The government's decision to cancel the bid of Jindal Power (JPL)...
The government’s decision to cancel the bid of Jindal Power (JPL) for two Chhattisgarh coal mines by annulling the tender process and allotting them to Coal India (CIL) is “prima facie wrong”, the Delhi High Court said on Thursday.
“This does not smack of fairness. Prima facie we feel it is wrong,” a bench of Justices Badar Durrez Ahmed and Sanjeev Sachdeva said in response to Additional Solicitor General (ASG) PS Narasimha’s argument that the coal ministry had the right to take the decision. “The more we look into it, the more we feel there should be an interim order. We are not impressed,” the court said in response to the ASG’s arguments opposing any interim order. While the ASG said there was no question of an interim order, the bench directed him to take instructions on what interim order could be passed in the matter and inform the court on Friday.
The court also did not agree with the ASG’s argument that the tender was annulled as the bid had not inspired confidence, saying “You are not alleging anything, but you are killing them.” It also said that in the petitions challenging the two-phased auction in which 50% bidders are eliminated, the government had said there could be no cartelisation but it was arguing here that the system of auction was operated by the bidders.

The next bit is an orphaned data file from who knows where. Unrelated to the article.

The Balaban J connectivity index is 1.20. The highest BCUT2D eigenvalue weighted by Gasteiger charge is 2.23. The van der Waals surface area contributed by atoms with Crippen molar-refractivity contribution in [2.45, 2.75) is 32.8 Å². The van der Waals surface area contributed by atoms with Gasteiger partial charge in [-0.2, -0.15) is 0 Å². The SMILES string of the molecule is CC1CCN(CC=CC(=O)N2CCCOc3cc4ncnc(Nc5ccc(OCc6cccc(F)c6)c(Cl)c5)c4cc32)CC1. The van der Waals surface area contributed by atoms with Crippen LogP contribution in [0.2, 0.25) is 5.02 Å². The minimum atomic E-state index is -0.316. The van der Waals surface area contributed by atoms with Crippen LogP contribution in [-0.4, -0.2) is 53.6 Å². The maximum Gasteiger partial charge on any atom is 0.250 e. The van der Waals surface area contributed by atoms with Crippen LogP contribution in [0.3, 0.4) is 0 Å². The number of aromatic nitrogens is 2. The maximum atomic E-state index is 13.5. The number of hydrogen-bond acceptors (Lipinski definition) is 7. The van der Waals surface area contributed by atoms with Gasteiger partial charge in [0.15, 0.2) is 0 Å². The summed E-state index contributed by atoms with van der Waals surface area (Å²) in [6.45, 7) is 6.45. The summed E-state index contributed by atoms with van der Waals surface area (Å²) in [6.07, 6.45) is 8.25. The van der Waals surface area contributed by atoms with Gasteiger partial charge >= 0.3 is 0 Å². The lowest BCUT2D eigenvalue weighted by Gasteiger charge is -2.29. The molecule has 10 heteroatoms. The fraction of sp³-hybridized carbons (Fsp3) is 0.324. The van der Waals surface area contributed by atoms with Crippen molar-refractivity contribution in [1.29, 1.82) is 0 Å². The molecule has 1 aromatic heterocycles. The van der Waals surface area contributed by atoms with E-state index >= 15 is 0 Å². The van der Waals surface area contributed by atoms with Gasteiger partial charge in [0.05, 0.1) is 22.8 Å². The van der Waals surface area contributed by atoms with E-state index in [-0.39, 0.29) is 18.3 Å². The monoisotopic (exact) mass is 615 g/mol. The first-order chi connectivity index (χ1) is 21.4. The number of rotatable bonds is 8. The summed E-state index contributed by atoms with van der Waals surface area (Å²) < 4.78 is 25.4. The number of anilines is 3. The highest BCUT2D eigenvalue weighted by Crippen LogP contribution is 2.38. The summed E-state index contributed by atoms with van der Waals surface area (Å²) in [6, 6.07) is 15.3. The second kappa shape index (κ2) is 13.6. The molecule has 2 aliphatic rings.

The court also gave adverse observations on one of the reasons given by the ministry to annul the tender process that comparing the price fetched in the auction of other mines for the power sector, the highest bid for Gare Palma IV/2 and IV/3 in Chhattisgarh did not reflect fair value.
Although the government cancelled three blocks’ bids, it said a re-examination of the auction process failed to find conclusive evidence of malpractice or collusive bidding but only a deviation from the trend. The coal ministry last week cancelled the completed bidding processes for Gare Palma IV/2/ IV/3 and Tara blocks, wherein JSPL emerged the successful bidder. It also rejected bids for Gare Palma IV/1 block, depriving the highest bidder, Balco, of the right to lay hands on it. The government’s rationale was that the bidding ended rather abruptly and
the highest bid prices were lower compared to those received for blocks with similar grades of coal and same end-use. Balco has moved the HC challenging the government’s decision.